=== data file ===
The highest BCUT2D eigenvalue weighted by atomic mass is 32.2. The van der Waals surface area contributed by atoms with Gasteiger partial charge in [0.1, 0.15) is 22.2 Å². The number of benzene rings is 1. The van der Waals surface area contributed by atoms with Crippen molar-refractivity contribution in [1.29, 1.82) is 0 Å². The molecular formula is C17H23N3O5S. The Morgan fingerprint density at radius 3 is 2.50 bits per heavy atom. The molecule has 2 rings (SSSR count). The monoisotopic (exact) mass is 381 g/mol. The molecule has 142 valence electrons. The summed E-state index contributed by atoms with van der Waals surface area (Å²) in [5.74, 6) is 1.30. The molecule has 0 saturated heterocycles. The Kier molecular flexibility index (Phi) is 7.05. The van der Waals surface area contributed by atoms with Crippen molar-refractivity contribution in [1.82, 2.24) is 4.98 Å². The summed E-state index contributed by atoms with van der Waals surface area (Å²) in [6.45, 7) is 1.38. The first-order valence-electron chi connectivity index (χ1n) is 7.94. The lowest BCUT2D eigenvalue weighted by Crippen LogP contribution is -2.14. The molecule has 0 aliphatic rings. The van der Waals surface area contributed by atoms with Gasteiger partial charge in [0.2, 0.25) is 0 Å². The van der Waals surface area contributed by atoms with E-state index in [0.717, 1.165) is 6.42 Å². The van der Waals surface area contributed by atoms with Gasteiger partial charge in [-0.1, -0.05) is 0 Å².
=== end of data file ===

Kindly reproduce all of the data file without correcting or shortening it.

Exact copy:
The highest BCUT2D eigenvalue weighted by atomic mass is 32.2. The van der Waals surface area contributed by atoms with Gasteiger partial charge in [0.1, 0.15) is 22.2 Å². The number of benzene rings is 1. The van der Waals surface area contributed by atoms with Crippen molar-refractivity contribution in [1.29, 1.82) is 0 Å². The molecular formula is C17H23N3O5S. The Morgan fingerprint density at radius 3 is 2.50 bits per heavy atom. The molecule has 2 rings (SSSR count). The monoisotopic (exact) mass is 381 g/mol. The molecule has 142 valence electrons. The summed E-state index contributed by atoms with van der Waals surface area (Å²) in [5.74, 6) is 1.30. The molecule has 0 saturated heterocycles. The Kier molecular flexibility index (Phi) is 7.05. The van der Waals surface area contributed by atoms with Crippen molar-refractivity contribution in [1.82, 2.24) is 4.98 Å². The summed E-state index contributed by atoms with van der Waals surface area (Å²) in [6.45, 7) is 1.38. The first-order valence-electron chi connectivity index (χ1n) is 7.94. The lowest BCUT2D eigenvalue weighted by Crippen LogP contribution is -2.14. The molecule has 0 aliphatic rings. The van der Waals surface area contributed by atoms with Gasteiger partial charge in [0.2, 0.25) is 0 Å². The van der Waals surface area contributed by atoms with E-state index in [0.717, 1.165) is 6.42 Å². The van der Waals surface area contributed by atoms with Gasteiger partial charge in [-0.1, -0.05) is 0 Å².